Man and boy ran down the alley which separated two strip malls; as he ran, Jeremy tried to fling a few obstacles in Jim's way: a trash can lid, a bag of cans awaiting recycling, his backpack. But Jim avoided them easily, and recognized the panic in Jeremy's gasping breaths and desperate attempts. What was he so afraid of? Surely he didn't think the police suspected him, and he didn't know that Blair was affiliated with the cops, anyway. Why had he run?
There was a heart-stopping moment when a car entered the far end of the alley as Jeremy approached it at high speed; the car squealed to a halt as Jeremy darted sideways, scrabbling for balance. The brief moment allowed Jim to lessen the distance, but then the boy was off across the busy intersection with hardly a glance to either side. Thanking whatever god looked after fools, children and anthropologists, Jim pounded along behind and managed to cross safely in the confused lull of traffic the boy's passing had created.
The Sentinel was almost positive that his quarry was running to his sister, so desperately that he ran in a direct line, probably hoping his younger legs would outstrip his hunter. Jim wasn't so sure that might not have happened, if he hadn't had an idea where the boy was going. He could hear his own heart pounding now, his own breathing, and tried to filter that out and concentrate only on Jeremy.
As they raced along the second alley, Jim knew they were approaching Gaines Avenue at an oblique angle; one of the shops ahead was the florist's where Anna Frame worked; it was situated in the middle of the block. Jim felt his legs burning with his efforts - surely Jeremy was nearly there?
Ah! Jeremy slowed, scanned the backs of the buildings to his right, then headed for a back entrance he apparently recognized. He threw a quick glance at the detective who was half a block behind, then wrenched open a screen door and disappeared.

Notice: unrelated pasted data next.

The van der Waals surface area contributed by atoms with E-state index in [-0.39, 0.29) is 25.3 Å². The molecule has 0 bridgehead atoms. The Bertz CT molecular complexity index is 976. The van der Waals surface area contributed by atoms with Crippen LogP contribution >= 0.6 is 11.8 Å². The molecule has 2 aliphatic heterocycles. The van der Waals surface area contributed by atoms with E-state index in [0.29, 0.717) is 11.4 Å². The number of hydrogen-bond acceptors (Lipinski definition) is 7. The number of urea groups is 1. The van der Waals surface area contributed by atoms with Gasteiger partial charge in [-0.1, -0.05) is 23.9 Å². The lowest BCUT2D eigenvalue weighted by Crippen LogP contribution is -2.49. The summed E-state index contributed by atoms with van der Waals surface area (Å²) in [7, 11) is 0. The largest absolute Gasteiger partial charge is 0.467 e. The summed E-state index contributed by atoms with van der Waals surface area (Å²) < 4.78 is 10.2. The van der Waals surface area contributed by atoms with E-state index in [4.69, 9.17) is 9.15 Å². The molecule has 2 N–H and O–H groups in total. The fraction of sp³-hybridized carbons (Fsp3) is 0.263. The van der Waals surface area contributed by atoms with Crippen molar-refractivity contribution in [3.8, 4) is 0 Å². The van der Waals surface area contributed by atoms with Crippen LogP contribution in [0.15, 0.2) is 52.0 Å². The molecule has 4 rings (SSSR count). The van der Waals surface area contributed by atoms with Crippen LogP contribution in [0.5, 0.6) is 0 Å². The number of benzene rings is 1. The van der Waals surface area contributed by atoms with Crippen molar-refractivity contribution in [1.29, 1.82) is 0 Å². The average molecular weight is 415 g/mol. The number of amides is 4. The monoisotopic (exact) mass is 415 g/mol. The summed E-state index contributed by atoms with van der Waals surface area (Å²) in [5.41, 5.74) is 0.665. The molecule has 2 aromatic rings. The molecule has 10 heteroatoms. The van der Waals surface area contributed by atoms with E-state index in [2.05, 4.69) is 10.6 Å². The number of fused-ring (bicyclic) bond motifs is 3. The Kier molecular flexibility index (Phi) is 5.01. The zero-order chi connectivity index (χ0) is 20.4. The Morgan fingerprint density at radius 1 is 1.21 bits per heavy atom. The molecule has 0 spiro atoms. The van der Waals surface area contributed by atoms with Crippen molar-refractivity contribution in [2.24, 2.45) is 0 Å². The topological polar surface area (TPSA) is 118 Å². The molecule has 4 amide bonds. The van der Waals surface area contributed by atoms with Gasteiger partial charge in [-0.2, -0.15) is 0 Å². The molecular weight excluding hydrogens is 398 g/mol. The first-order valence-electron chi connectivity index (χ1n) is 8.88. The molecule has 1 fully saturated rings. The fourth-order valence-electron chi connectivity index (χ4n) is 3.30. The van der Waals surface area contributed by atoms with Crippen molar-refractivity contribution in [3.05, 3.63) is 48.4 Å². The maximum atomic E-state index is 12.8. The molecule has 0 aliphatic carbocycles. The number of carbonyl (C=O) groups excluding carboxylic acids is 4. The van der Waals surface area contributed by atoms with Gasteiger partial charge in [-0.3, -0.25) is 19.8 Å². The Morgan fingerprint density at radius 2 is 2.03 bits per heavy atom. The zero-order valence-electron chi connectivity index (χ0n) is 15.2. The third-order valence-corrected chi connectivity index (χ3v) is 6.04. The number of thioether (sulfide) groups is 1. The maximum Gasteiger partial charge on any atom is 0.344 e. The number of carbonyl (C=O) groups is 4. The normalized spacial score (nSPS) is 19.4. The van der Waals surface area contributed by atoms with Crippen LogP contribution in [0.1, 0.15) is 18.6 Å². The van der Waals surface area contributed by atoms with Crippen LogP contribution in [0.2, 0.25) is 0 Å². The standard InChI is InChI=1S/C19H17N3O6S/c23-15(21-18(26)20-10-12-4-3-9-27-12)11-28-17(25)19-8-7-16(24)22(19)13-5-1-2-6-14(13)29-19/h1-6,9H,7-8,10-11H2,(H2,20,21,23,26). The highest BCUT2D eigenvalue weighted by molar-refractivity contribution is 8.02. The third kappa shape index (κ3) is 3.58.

Jim pounded up to the same entrance, gasping and leaning against it for support. A heavier wooden door opening inward backed the screen door. As expected, it was locked. He stayed in that position for several moments while he gulped air; he was in good condition, but, man, that two-block chase at full speed had been work!
When he could at last hear something besides his own pounding heart and rushing blood, the Sentinel extended his senses to hear what was happening on the other side of the brick wall before him ...
... Jeremy was fighting his own breathless condition, trying to explain to someone inside that he needed to talk to Anna. Jim recognized the voice from the 911 tape. A woman's concerned voice exclaimed over the boy's sudden appearance and condition. She sounded like she had more than a passing acquaintance with Jeremy. Betty? Jim wondered.
"Here, Jeremy, sit down! I'll get you some water." There was a pause in the conversation as the woman evidently did as she said; Jim could hear movement, then the magnified gurgle of swallowing.
The woman continued, "Anna's with customers right now; I heard them come in a minute ago. Can you tell me what's happened?"
Jim counted heartbeats: five, one still doing double-time.
His voice steadier, but urgent, Jeremy told her, "I'm sorry, it's ... there's just something really important I need to talk to Anna about."
"Did something happen at school?"
Jim assumed the boy nodded, as there was no answer.
"All right, I'll go see if she's done yet." Jim heard high-heeled steps receding. While he waited, he scanned the alley and his environs with eyesight and hearing; where had Sandburg gotten to? As Jim considered going around to enter through the front door, the faster heartbeat he had tagged as the boy's came nearer; Jim rolled aside, so he couldn't be seen through the small window that pierced the inner wooden door. A tread lighter than the woman's approached, and a startled, young female voice asked, "Jeremy, what's wrong? We were coming to pick you up."
"Oh God, I need to talk to you!"
The boy interrupted, his words nearly stumbling in his hurry: "Listen! Anna, I saw something yesterday. I got out of school early, and tried to call you from a gas station down the street, but there was a robbery going on." Jim noted the increased respiration, and a tremble in Jeremy's voice, as he continued. "I was on the phone when these guys came running out of the station, shooting at the owner. One guy had a ski mask on, but the other one didn't. Anna, it was Jake! They killed the owner! I saw them!"
Anna gave a gasp and Jim heard both hearts thundering loudly in the stunned silence.
"They were in Tony's car, the Mustang, and there was another guy outside with me, and he probably saw too, and they shot at him, but he showed up at school today with some big guy who chased me here ... " the kid paused for a ragged breath. "Anna, what are we gonna do?! I think Tony and Jake are robbers."